Academic journal article Partnership : the Canadian Journal of Library and Information Practice and Research

The Adoption of Open Access Funds among Canadian Academic Research Libraries, 2008-2012

Academic journal article Partnership : the Canadian Journal of Library and Information Practice and Research

The Adoption of Open Access Funds among Canadian Academic Research Libraries, 2008-2012

Article excerpt

Introduction

Open access (OA) publications are, by definition, free of charge to the user; no subscription fee is paid to make use of open access content. Without the revenue from subscription fees, OA publishers cover their publication costs by one or more other means. Article processing charges (APCs) are one model of funding the publication of OA journals. In this case, ajournai supports its publishing costs by charging APCs to the authors whose articles they publish. APCs may be charged by journals whose entire contents are open access or by journals that publish individual articles as open access content in an otherwise subscription-based publication ("hybrid" journals). Not all open access journals charge such fees; in fact, most do not. As of January 2014, 67% of the open access journals listed by the Directory of Open Access Journals did not charge fees ("Directory").

Open access funds (OA funds), sometimes called "central funds," are defined by the Scholarly Publishing and Academic Resources Coalition (SPARC) as "a pool of money set aside by an institution to support publication models that enable free, immediate, online distribution of, and access to, scholarly research" ("Campus-based"). These funds are usually administered through the library but may be managed elsewhere within the institution-in the university's research office, for example. Institutionally sponsored OA funds are not the only, and not the primary, source of funding used by researchers to pay APCs. Though researchers use OA funds as one source of such funding, they more often use research grants, personal funds, and other institutional funding sources (Solomon and Björk 102-105).

OA funds cover OA publishing charges using different models, based on the various payment options offered by publishers. In one model, an "author fund," the institution uses the OA fund in response to individual, on-demand requests from researchers to pay OA publishing fees encountered when publishing their scholarly work in OA outlets, typically journals. Besides author funds, academic institutions may also provide OA publishing support to their researchers through sponsorship with a publisher. In this case, the institution pays a fee to a publisher to cover or subsidize APCs for its researchers who have manuscripts accepted by that publisher, for example BioMed Central ("BioMed Central"). The SCOAP3 (Sponsoring Consortium for Open Access Publishing in Particle Physics) project is a unique OA model. This project represents a model of OA publishing in which institutions contribute funds to SCOAP3, which pays the publishers of specified journals to become open access with no fee for authors ("SCOAP3").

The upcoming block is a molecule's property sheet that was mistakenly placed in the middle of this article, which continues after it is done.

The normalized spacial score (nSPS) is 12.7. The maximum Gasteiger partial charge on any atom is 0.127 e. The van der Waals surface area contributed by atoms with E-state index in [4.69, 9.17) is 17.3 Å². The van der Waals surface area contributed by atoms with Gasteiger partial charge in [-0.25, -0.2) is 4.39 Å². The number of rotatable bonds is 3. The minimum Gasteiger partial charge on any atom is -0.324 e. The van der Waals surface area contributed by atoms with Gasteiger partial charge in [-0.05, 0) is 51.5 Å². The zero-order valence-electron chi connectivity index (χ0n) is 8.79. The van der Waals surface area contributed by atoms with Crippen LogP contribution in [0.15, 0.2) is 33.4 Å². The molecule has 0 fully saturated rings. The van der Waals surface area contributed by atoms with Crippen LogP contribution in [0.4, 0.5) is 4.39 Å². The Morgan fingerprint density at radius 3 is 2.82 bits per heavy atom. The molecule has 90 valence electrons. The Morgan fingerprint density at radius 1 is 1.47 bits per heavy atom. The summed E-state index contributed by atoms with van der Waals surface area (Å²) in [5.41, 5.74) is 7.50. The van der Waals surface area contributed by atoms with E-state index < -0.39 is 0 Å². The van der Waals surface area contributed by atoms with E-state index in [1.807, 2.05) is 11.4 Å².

Academic institutional OA funds began late in the first decade of the present century. Among Canadian academic institutions, OA funds were first adopted at the University of Calgary, starting in fiscal year 2008-2009, the sixth such fund in the world (Waller, "A Very Brief Look," 2). A number of surveys that touch on or particularly study OA funds were done from 2007 to 2012. These surveys provide a means to track the adoption of OA funds among academic institutions during this period, particularly in Canada. However, the studies only provide data on the numbers of adopting institutions over this period. A theoretical model is necessary to interpret what these numbers suggest about whether OA funds are becoming a standard service among academic research institutions.

A number of established theories can be used to study the adoption of new technology and other innovations by individuals or among groups. This paper uses Everett Rogers' Innovation Diffusion Theory (IDT), although other theories exist. Venkatesh et al., for example, studied eight theories to develop a unified theory of technology acceptance by individuals: the Unified Theory of Acceptance and Use of Technology (UTAUT). Several theories focus specifically on the adoption of technology itself, such as technological devices or applications. …

Search by... Author
Show... All Results Primary Sources Peer-reviewed

Oops!

An unknown error has occurred. Please click the button below to reload the page. If the problem persists, please try again in a little while.